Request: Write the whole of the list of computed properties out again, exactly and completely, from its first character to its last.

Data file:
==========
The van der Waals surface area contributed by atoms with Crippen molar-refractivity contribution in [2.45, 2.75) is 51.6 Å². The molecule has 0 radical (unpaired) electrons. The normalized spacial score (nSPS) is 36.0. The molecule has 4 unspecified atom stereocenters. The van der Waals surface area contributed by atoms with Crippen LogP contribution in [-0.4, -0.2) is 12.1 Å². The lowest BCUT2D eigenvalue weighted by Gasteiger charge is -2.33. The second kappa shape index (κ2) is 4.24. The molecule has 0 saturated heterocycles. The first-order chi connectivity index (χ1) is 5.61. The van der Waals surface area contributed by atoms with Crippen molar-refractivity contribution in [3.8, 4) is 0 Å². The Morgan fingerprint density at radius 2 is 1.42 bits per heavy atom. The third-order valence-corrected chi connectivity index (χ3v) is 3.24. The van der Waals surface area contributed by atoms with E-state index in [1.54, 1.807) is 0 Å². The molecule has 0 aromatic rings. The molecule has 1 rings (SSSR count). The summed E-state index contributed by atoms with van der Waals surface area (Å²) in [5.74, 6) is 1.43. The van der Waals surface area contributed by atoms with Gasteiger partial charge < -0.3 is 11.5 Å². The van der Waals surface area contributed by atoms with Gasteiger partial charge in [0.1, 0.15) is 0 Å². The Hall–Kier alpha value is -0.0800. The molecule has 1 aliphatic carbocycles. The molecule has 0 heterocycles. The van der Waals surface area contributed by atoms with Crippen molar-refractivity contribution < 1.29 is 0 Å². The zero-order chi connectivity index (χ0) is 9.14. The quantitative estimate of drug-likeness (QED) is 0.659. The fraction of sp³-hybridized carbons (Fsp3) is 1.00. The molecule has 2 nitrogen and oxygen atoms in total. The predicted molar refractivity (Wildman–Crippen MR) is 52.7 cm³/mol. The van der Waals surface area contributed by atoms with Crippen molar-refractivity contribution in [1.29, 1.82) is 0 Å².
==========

The van der Waals surface area contributed by atoms with Crippen molar-refractivity contribution in [2.45, 2.75) is 51.6 Å². The molecule has 0 radical (unpaired) electrons. The normalized spacial score (nSPS) is 36.0. The molecule has 4 unspecified atom stereocenters. The van der Waals surface area contributed by atoms with Crippen LogP contribution in [-0.4, -0.2) is 12.1 Å². The lowest BCUT2D eigenvalue weighted by Gasteiger charge is -2.33. The second kappa shape index (κ2) is 4.24. The molecule has 0 saturated heterocycles. The first-order chi connectivity index (χ1) is 5.61. The van der Waals surface area contributed by atoms with Crippen molar-refractivity contribution in [3.8, 4) is 0 Å². The Morgan fingerprint density at radius 2 is 1.42 bits per heavy atom. The third-order valence-corrected chi connectivity index (χ3v) is 3.24. The van der Waals surface area contributed by atoms with E-state index in [1.54, 1.807) is 0 Å². The molecule has 0 aromatic rings. The molecule has 1 rings (SSSR count). The summed E-state index contributed by atoms with van der Waals surface area (Å²) in [5.74, 6) is 1.43. The van der Waals surface area contributed by atoms with Gasteiger partial charge < -0.3 is 11.5 Å². The van der Waals surface area contributed by atoms with Gasteiger partial charge in [0.1, 0.15) is 0 Å². The Hall–Kier alpha value is -0.0800. The molecule has 1 aliphatic carbocycles. The molecule has 0 heterocycles. The van der Waals surface area contributed by atoms with Crippen molar-refractivity contribution < 1.29 is 0 Å². The zero-order chi connectivity index (χ0) is 9.14. The quantitative estimate of drug-likeness (QED) is 0.659. The fraction of sp³-hybridized carbons (Fsp3) is 1.00. The molecule has 2 nitrogen and oxygen atoms in total. The predicted molar refractivity (Wildman–Crippen MR) is 52.7 cm³/mol. The van der Waals surface area contributed by atoms with Crippen molar-refractivity contribution in [1.29, 1.82) is 0 Å².